Financial fraud is a type of crime committed by individuals in positions of power that harms the public and has a negative effect on the economy as a whole. These frauds typically involve the improper use or manipulation of public funds by the criminals to generate large profits for themselves. As technology continues to advance, instances of financial fraud are increasing.
We have seen major financial frauds carried out by individuals like Vijay Mallya, Harshad Mehta, and Nirav Modi. Additionally, there are alarming cases of financial fraud taking place in the digital realm. Fraudsters exploit the internet’s anonymity to engage in online scams, such as KYC fraud and identity theft. Technology has recently become the preferred tool for these fraudsters. This article covers important aspects of financial fraud, including its definition, types, penalties, and the ten largest financial frauds in India. Finally, the article provides some tips to help safeguard yourself against these types of fraud.
What is financial fraud?
Financial fraud is a term that encompasses various actions aimed at unlawfully obtaining personal financial benefits.
It involves deliberate acts of deception in financial transactions, where individuals or entities engage in activities such as deceiving others to acquire money or assets.
Financial fraud also includes the illegal and unethical handling of financial resources, such as manipulating, falsifying, or altering accounting records.
This can involve misrepresenting or intentionally omitting amounts, misapplying accounting principles, and providing misleading or false disclosures. Generally, cases of financial fraud involve elements of deceit, subterfuge, or the misuse of a position of trust.
Common types of financial frauds
1. Ponzi schemes
A Ponzi scheme is a fraudulent investment scheme where early investors are paid returns using funds collected from subsequent investors. This type of fraud involves promising clients substantial profits while minimizing or eliminating risk. Fraudulent companies in Ponzi schemes primarily aim to attract new clients, whose investments are used to pay off earlier investors. However, when the flow of money from new investors ceases, the entire scheme collapses.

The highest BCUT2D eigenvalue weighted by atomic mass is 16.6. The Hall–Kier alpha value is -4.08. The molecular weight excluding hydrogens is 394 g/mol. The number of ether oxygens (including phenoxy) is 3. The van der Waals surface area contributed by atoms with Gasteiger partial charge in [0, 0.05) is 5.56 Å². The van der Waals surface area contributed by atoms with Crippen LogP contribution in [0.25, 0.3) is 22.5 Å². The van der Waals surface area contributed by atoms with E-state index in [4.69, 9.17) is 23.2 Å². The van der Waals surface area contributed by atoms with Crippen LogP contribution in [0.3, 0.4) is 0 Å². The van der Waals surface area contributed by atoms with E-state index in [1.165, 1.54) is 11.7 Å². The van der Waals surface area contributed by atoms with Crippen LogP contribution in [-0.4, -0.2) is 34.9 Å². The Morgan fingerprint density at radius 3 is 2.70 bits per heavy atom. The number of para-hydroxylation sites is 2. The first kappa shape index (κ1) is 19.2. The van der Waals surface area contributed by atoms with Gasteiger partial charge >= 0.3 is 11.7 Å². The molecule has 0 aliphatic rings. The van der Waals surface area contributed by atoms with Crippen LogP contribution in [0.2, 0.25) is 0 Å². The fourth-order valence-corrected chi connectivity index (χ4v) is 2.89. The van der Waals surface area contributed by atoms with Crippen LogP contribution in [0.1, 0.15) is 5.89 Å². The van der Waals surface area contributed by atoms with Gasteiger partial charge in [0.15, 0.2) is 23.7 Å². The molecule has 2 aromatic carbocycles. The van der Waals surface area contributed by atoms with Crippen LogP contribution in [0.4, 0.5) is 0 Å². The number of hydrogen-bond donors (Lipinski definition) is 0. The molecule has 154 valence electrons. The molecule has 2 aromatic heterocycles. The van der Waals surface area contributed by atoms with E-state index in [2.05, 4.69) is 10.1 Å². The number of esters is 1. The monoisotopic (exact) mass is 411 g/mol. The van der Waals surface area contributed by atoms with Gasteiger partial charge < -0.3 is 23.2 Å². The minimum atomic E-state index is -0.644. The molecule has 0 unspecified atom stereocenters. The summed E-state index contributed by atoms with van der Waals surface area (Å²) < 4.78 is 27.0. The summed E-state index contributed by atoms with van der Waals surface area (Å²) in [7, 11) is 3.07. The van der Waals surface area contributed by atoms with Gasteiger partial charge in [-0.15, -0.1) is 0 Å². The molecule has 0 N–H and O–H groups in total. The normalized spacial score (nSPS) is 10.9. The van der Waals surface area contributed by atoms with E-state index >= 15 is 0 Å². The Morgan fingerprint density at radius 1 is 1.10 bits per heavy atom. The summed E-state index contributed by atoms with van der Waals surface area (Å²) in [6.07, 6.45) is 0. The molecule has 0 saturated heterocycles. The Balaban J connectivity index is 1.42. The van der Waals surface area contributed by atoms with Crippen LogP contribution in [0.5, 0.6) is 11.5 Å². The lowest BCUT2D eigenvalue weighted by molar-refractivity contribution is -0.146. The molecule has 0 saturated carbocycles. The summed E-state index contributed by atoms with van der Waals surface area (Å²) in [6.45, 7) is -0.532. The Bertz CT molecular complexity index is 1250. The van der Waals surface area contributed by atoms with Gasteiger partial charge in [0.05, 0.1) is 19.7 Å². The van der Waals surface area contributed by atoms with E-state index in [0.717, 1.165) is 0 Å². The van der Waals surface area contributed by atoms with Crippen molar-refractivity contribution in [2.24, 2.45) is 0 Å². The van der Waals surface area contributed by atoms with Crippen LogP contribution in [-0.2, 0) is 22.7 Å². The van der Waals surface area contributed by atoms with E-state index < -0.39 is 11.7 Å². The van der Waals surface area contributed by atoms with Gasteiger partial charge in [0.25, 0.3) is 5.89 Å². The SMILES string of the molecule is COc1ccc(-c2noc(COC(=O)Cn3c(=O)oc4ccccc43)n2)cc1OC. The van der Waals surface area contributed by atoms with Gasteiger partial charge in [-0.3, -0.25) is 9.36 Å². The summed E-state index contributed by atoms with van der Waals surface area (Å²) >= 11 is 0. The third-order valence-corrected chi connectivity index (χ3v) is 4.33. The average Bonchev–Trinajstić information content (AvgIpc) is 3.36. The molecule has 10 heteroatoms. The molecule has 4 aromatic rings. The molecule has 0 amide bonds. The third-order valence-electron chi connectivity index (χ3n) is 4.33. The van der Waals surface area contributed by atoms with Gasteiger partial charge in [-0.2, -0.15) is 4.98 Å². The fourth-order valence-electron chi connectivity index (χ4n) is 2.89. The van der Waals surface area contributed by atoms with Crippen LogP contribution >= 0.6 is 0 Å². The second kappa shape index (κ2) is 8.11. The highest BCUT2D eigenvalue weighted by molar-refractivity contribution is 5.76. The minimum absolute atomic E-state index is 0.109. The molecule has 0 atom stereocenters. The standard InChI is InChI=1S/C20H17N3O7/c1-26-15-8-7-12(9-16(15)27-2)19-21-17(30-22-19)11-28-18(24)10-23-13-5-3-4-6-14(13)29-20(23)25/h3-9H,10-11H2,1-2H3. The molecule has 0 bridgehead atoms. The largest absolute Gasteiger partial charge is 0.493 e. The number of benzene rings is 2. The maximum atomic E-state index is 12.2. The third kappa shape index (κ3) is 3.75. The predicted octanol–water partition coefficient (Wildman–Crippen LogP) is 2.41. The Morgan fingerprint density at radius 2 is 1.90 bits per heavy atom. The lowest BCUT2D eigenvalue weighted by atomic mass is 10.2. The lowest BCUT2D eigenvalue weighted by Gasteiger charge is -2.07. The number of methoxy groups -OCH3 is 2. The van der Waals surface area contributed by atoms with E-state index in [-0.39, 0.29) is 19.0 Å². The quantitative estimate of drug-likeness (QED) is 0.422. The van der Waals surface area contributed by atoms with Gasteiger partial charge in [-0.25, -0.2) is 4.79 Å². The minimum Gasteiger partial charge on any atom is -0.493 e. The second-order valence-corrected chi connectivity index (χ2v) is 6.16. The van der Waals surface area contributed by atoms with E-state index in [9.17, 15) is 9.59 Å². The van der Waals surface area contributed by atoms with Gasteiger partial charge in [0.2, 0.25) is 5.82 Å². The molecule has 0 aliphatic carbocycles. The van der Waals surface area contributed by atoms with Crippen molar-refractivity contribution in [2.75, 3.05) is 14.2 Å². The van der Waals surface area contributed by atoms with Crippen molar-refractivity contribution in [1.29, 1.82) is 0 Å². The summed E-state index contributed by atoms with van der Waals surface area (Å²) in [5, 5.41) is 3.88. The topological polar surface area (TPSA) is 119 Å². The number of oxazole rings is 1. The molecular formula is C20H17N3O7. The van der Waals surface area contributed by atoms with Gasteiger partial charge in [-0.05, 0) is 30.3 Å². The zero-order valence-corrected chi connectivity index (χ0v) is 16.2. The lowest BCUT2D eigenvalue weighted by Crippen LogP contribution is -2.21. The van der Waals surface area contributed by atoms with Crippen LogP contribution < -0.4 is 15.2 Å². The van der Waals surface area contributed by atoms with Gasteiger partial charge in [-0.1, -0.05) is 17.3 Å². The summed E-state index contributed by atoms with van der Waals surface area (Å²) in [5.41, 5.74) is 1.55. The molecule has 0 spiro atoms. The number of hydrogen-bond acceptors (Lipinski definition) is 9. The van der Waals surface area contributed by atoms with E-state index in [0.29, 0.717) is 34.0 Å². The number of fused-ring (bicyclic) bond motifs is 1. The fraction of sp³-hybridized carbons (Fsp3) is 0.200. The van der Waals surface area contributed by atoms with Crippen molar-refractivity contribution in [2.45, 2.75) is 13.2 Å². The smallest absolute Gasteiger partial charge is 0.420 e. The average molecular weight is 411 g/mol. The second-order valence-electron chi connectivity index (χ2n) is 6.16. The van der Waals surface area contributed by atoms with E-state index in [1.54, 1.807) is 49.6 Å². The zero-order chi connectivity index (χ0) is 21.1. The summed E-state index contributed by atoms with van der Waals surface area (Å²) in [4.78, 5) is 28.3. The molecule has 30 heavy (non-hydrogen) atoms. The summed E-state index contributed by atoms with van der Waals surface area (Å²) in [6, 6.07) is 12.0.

An example of a Ponzi scheme is the case of Charles Ponzi in the 1920s. Within a span of 8 months, Ponzi managed to accumulate around $15 million by persuading lenders to invest in international postal reply coupons, promising them significant wealth in return. However, his scheme relied on using funds from new investors to pay off earlier ones, ultimately leading to its collapse.
2. Pyramid schemes
A pyramid scheme, also referred to as a chain referral scheme, is a fraudulent business model in which participants are recruited and their payments are dependent on their ability to recruit new members. As the number of members grows, there reaches a point where it becomes increasingly difficult to recruit new participants, resulting in the scheme becoming unsustainable.
While a pyramid scheme may resemble a legitimate multi-level marketing (MLM) practice, it differs in significant ways. Unlike MLM, a pyramid scheme lacks legitimate sales as the profits of earlier investors are derived solely from the funds contributed by new investors. In a pyramid scheme, there is typically no actual product being sold, and the profits generated are not genuine.
The SpeakAsia Scam serves as an illustration of a pyramid scheme fraud. SpeakAsia Online Ltd., a Singapore-based company, enticed investors to pay Rs. 11,000 and participate in online surveys to earn Rs. 52,000 per year. The company also promised additional rewards for recruiting others into the scheme. Ultimately, the fraudsters managed to abscond with Rs. 2,276 crores from 24 lakh investors.
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Embezzlement involves the theft, misappropriation, or withholding of funds by an individual entrusted with them by an employer or organization. It often occurs when a person, such as an employee, has authorized access to someone else’s money or funds. This white-collar crime is considered a form of property theft. Examples of embezzlement include overbilling customers, check forgery, and a conductor collecting fares but refusing to issue tickets to customers.
4. Identity theft and identity fraud